Tips for dealing with scooter sharing

In Europe, 2019 will be the year of the shared e-scooter. In several European cities an increasing amount of e-scooter and free-floating bike schemes were rolled out for the past 6 months.

But how should cities react to this disruptive mobility business? Is it a hype or is it the start of the great unbundling of transportation (as predicted by Horace Dediu)? 

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Fig.1 – In the 20th century the car bundled transportation (short to long distances, 1 to more passengers). Will the availability of new technologies in the 21st century enable a great unbundling of transportation? (c) Horace Dediu

Faster, easy & more expensive

At the start of spring, there are now between 3.000 and 3.500 free-floating e-scooters and bicycles in Brussels, operated by some 8 private service providers (Troty, Lime, Dott, Flash, Tier, Troty, Bird, Billy, Scooty…). The pricing of an e-scooter (€1 per trip + €0,15 per minute) is relatively expensive for people with their proper bike or public transport season ticket. But the trip speed and comfort is high.

The e-scooters are mostly used for 2 to 3 kilometer trips. We compared a random 3 kilometer trip in Brussels with different modes. Since walking takes half an hour and public transport operator MIVB doesn’t focus on very short trips (e.g. two bus stops), the shared e-bike seems to be a comfortable and fast alternative. On the other hand, the proper bike (or shared bike) is cheaper with a comparable speed.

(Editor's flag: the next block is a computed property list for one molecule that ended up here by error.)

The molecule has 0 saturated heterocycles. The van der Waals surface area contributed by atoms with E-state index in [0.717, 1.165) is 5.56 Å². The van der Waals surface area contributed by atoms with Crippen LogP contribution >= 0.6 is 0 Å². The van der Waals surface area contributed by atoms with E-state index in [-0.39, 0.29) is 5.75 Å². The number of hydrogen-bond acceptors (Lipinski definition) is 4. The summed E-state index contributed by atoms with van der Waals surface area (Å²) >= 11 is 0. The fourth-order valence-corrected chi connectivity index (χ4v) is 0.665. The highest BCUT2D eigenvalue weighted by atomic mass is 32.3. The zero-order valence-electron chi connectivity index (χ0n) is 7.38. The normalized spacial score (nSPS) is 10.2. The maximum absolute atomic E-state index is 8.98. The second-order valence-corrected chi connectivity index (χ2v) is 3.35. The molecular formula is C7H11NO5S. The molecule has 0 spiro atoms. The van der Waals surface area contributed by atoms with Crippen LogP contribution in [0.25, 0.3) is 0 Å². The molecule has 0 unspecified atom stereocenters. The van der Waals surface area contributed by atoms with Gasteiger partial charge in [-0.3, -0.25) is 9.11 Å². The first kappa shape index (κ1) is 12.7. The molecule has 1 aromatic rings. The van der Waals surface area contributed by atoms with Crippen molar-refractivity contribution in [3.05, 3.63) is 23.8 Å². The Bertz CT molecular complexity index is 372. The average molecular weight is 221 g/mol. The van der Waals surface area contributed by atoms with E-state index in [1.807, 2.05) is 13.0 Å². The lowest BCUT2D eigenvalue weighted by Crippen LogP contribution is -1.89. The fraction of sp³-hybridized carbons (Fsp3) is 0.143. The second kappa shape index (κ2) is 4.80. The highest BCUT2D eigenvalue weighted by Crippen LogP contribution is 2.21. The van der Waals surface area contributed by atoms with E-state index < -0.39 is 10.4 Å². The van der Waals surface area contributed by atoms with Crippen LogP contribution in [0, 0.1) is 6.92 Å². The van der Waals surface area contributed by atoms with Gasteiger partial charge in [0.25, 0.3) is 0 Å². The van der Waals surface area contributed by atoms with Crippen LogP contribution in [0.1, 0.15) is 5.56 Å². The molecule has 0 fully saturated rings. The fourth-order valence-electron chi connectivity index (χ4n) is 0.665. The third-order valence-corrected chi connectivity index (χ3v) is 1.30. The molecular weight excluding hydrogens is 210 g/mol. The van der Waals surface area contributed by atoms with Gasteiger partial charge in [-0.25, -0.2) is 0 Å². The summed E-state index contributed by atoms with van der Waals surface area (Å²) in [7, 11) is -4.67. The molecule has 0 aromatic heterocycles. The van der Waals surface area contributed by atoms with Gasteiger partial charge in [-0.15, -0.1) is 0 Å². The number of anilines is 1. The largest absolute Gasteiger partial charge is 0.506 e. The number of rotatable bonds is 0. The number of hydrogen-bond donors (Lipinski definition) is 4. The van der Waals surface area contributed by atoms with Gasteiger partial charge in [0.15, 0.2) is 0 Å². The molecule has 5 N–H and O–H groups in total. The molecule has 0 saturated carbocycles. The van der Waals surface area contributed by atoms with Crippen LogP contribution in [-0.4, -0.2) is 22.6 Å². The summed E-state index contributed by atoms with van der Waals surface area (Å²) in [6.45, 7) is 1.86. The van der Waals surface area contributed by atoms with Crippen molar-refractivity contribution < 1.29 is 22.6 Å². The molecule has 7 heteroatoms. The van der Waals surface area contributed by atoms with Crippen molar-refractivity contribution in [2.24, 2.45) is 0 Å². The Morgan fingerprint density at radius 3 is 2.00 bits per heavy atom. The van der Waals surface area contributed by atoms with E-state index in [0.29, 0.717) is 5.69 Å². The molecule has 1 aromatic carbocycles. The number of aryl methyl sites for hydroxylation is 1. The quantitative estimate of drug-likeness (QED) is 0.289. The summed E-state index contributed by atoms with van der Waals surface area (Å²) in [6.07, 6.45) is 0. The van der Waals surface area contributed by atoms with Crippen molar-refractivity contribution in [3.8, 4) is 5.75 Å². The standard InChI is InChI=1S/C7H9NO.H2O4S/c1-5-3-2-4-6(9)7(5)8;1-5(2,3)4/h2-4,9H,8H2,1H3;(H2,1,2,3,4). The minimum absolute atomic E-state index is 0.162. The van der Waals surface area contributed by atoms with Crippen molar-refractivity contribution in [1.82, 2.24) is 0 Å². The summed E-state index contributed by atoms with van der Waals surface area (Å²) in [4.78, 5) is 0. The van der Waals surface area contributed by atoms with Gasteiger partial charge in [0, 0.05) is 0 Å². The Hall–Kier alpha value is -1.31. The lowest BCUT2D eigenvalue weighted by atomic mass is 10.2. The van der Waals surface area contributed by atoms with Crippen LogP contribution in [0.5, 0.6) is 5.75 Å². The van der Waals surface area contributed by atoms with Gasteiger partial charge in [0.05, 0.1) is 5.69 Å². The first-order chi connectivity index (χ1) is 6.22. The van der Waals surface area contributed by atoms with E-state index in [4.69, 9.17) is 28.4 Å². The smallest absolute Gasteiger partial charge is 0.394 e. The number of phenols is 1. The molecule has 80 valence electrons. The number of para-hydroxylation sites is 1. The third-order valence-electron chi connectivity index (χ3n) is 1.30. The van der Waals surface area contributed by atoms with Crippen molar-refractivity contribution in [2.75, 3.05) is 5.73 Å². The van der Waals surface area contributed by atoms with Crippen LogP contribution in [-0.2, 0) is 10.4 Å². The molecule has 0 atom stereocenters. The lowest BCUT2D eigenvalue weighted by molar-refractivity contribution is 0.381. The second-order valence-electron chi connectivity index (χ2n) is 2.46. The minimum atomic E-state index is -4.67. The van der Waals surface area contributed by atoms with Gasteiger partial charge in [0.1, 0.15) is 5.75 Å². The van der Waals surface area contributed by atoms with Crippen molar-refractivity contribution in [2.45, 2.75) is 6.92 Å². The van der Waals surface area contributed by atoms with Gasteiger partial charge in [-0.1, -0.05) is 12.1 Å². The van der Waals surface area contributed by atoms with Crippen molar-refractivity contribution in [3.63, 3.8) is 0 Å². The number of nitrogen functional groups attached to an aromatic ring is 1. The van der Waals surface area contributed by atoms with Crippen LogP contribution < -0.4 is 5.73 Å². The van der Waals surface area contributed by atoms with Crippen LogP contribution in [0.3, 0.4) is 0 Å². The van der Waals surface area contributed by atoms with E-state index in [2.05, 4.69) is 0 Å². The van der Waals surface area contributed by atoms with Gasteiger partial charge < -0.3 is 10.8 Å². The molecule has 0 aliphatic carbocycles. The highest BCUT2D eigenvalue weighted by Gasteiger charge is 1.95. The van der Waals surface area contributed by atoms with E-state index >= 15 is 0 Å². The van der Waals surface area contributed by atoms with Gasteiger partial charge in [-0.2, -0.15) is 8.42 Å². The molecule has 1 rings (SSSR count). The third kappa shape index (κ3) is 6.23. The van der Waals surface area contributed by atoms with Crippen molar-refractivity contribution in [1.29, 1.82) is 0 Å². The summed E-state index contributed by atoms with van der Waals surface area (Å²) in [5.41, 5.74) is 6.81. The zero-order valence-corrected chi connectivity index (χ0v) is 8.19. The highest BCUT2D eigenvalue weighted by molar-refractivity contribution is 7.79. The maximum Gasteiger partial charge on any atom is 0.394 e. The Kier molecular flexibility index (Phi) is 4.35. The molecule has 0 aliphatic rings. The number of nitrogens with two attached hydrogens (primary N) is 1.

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Fig.2 – Shared e-scooters & e-bikes are rapidly becoming a competitor for public transport and walking (c) Matthias Van Wijnendaele

Brussels is hilly and the perception of non-cyclists is that cycling is not possible because of the inclinations. Therefore, e-bikes & e-scooters are game changers in the Brussels bike culture.

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Fig. 3 – Both docked bike sharing systems and free floating e-scooters are looking for solutions for charging their vehicles. Villo! will launch a portable battery, while Lime works with juicers (c) Matthias Van Wijnendaele

Saving public space & less pollution

Cities in Europe are fighting since the late ’80 to gain public space on the car. Cities were transformed in favor of the car, squares became open air car parkings, tunnels and fly-overs were constructed. In Brussels, the modal share of bikes was less than 1% in the ’90. The result was poor living conditions and city flight.

The e-scooters are not a threat for public space, but one of the solutions for sustainable mobility as an alternative for the car. Allowing free floating micro-mobility in cities without an advanced cycling culture – as Brussels – will save public space on the longer term.

Complaints were recorded about wrongly parked e-scooters on small footpaths. However, there was no proof that the problem emerges more often than wrongly parked cars (which is more annoying). The real problem is the excess of car parking places, not the shared vehicle systems.